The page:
Lexmark enters agreement to buy business software brand Kofax for $1 billion
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The deal would almost double the size of its enterprise software business.

The deal would almost double the size of its enterprise software business.

Lexmark International, known for its printers, announced Tuesday that it will acquire Kofax, a California-based software developer company, for $1 billion deal.

PC and printer makers have been struggling lately as companies cut down printing to reduce costs and consumers shifted to mobile devices from PCs.

Lexington, Kentucky-based Lexmark is the parent company of Perceptive Software and has about 750 area employees. Once the deal is completed, Kofax and Perceptive Software will combine into an enterprise software segment.

According to company officials, the deal is expected to close in the second quarter of 2015 and is based on Kofax shareholder approval and customary closing conditions. Kofax’s board is in favour of the sale, and shareholders who own nearly 25% of Kofax stock will vote in agreement of the deal as well, both companies said.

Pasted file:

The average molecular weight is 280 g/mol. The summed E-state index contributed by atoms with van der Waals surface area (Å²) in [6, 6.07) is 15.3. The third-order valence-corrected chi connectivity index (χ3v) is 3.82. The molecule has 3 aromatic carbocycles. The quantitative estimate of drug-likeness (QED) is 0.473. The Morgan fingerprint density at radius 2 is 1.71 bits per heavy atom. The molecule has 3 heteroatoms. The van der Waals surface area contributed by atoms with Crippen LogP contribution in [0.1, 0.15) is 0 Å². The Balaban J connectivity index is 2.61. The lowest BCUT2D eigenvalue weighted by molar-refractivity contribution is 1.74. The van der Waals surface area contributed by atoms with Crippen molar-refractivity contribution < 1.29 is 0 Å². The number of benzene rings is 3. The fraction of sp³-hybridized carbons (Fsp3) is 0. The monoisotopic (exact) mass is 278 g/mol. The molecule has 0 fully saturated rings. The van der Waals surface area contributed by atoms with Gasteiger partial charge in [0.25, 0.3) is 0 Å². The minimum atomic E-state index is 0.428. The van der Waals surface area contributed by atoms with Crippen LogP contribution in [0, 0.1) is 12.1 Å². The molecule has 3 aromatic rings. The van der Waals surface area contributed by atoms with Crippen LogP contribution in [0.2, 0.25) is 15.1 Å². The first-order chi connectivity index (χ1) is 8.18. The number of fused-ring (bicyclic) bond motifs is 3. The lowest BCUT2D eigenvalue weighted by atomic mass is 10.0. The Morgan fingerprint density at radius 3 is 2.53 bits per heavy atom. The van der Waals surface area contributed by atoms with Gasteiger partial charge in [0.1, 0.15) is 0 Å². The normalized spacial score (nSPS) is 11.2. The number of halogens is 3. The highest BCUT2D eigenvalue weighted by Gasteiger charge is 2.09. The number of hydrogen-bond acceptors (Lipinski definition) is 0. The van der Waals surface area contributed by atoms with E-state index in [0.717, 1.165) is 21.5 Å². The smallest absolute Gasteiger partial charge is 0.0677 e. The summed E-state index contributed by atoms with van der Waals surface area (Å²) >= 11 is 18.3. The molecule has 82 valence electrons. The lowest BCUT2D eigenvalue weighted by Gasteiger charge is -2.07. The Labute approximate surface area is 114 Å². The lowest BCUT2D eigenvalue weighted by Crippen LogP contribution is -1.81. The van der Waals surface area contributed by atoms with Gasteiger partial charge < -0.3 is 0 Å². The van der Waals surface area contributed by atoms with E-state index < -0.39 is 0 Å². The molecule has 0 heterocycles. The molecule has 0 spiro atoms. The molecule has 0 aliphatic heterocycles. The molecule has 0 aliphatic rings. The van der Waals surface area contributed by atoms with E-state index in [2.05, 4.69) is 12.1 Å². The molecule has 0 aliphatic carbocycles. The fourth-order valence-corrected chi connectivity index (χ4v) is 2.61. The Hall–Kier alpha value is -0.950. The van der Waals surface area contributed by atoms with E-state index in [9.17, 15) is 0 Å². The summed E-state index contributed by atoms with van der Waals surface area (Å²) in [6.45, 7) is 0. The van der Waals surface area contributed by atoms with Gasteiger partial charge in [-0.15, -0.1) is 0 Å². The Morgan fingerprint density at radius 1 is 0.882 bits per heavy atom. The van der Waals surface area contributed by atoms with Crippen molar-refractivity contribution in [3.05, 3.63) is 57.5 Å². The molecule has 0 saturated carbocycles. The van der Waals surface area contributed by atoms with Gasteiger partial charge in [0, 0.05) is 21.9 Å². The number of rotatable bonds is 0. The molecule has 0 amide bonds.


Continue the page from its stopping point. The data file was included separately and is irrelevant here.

Lexmark said the deal would almost double the size of its enterprise software business, giving that segment nearly $700 million in annual revenue. Lexmark had $3.7 billion in adjusted revenue in its latest fiscal year.

Scott Coons, Perceptive’s president and chief executive officer said it was a little too early to predict how much the acquisition would alter area employment. The combination of Perceptive and Kofax products and services boosts the entire offering, providing an unparalleled capacity to help customers in various industries, connect unstructured information to their systems of record, he added.

Perceptive, which shifted from Shawnee into its new headquarters in 2014, has been a strong performer for Lexmark, especially in recent quarters.

Founded in 1985, Kofax of Irvine, Calif., has about 20,000 customers worldwide and about 1,500 employees. The company reported $297 million in revenue last year, according to a Lexmark news release.

The agreement values Kofax at $11 per share. Following the announcement, Kofax shares increased 35.7% at $10.18 on the Nasdaq, and Lexmark shares surged 4.54% at $42.64.

The acquisition is the largest deal Lexmark has made in recent years as the company became more focused on offering end-to-end business solutions rather than just printers.

In 2010, Lexmark acquired Perceptive in $280 million deal; followed by BDGB Enterprises in 2012, which gave it the data capture software company Brainware, for $148 million. In 2014 Lexmark acquired business process automation company ReadSoft for $251 million.

Responding to dwindling sales in 2012, Lexmark announced that it would withdraw from inkjet business. In 2013, the company sold its remaining inkjet assets.

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